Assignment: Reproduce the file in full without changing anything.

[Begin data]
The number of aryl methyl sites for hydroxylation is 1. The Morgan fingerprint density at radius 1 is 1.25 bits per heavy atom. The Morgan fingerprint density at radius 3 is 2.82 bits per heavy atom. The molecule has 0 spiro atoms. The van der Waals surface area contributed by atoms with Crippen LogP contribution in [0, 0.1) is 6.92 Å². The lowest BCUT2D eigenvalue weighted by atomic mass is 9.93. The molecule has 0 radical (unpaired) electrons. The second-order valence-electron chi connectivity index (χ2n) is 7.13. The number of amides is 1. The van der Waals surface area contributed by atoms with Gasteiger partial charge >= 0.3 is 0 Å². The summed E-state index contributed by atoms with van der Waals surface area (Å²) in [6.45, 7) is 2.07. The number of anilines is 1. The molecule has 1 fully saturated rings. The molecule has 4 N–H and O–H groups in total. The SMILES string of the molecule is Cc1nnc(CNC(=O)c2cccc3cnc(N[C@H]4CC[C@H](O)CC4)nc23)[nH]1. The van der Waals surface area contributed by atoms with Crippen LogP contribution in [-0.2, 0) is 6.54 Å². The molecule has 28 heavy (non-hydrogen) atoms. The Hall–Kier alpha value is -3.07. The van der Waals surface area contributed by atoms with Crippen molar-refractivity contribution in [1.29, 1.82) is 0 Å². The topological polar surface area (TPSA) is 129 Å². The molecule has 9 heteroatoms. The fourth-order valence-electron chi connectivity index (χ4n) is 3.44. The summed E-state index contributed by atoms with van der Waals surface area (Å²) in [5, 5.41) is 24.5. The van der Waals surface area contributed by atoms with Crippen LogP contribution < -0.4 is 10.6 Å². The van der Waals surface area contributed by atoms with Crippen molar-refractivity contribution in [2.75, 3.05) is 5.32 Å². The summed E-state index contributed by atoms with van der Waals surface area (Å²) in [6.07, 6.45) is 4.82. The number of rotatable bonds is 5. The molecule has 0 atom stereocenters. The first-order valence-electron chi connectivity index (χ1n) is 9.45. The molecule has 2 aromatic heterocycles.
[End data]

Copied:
The number of aryl methyl sites for hydroxylation is 1. The Morgan fingerprint density at radius 1 is 1.25 bits per heavy atom. The Morgan fingerprint density at radius 3 is 2.82 bits per heavy atom. The molecule has 0 spiro atoms. The van der Waals surface area contributed by atoms with Crippen LogP contribution in [0, 0.1) is 6.92 Å². The lowest BCUT2D eigenvalue weighted by atomic mass is 9.93. The molecule has 0 radical (unpaired) electrons. The second-order valence-electron chi connectivity index (χ2n) is 7.13. The number of amides is 1. The van der Waals surface area contributed by atoms with Gasteiger partial charge >= 0.3 is 0 Å². The summed E-state index contributed by atoms with van der Waals surface area (Å²) in [6.45, 7) is 2.07. The number of anilines is 1. The molecule has 1 fully saturated rings. The molecule has 4 N–H and O–H groups in total. The SMILES string of the molecule is Cc1nnc(CNC(=O)c2cccc3cnc(N[C@H]4CC[C@H](O)CC4)nc23)[nH]1. The van der Waals surface area contributed by atoms with Crippen LogP contribution in [-0.2, 0) is 6.54 Å². The molecule has 28 heavy (non-hydrogen) atoms. The Hall–Kier alpha value is -3.07. The van der Waals surface area contributed by atoms with Crippen molar-refractivity contribution in [1.29, 1.82) is 0 Å². The topological polar surface area (TPSA) is 129 Å². The molecule has 9 heteroatoms. The fourth-order valence-electron chi connectivity index (χ4n) is 3.44. The summed E-state index contributed by atoms with van der Waals surface area (Å²) in [5, 5.41) is 24.5. The van der Waals surface area contributed by atoms with Crippen LogP contribution < -0.4 is 10.6 Å². The van der Waals surface area contributed by atoms with Crippen molar-refractivity contribution in [2.75, 3.05) is 5.32 Å². The summed E-state index contributed by atoms with van der Waals surface area (Å²) in [6.07, 6.45) is 4.82. The number of rotatable bonds is 5. The molecule has 0 atom stereocenters. The first-order valence-electron chi connectivity index (χ1n) is 9.45. The molecule has 2 aromatic heterocycles.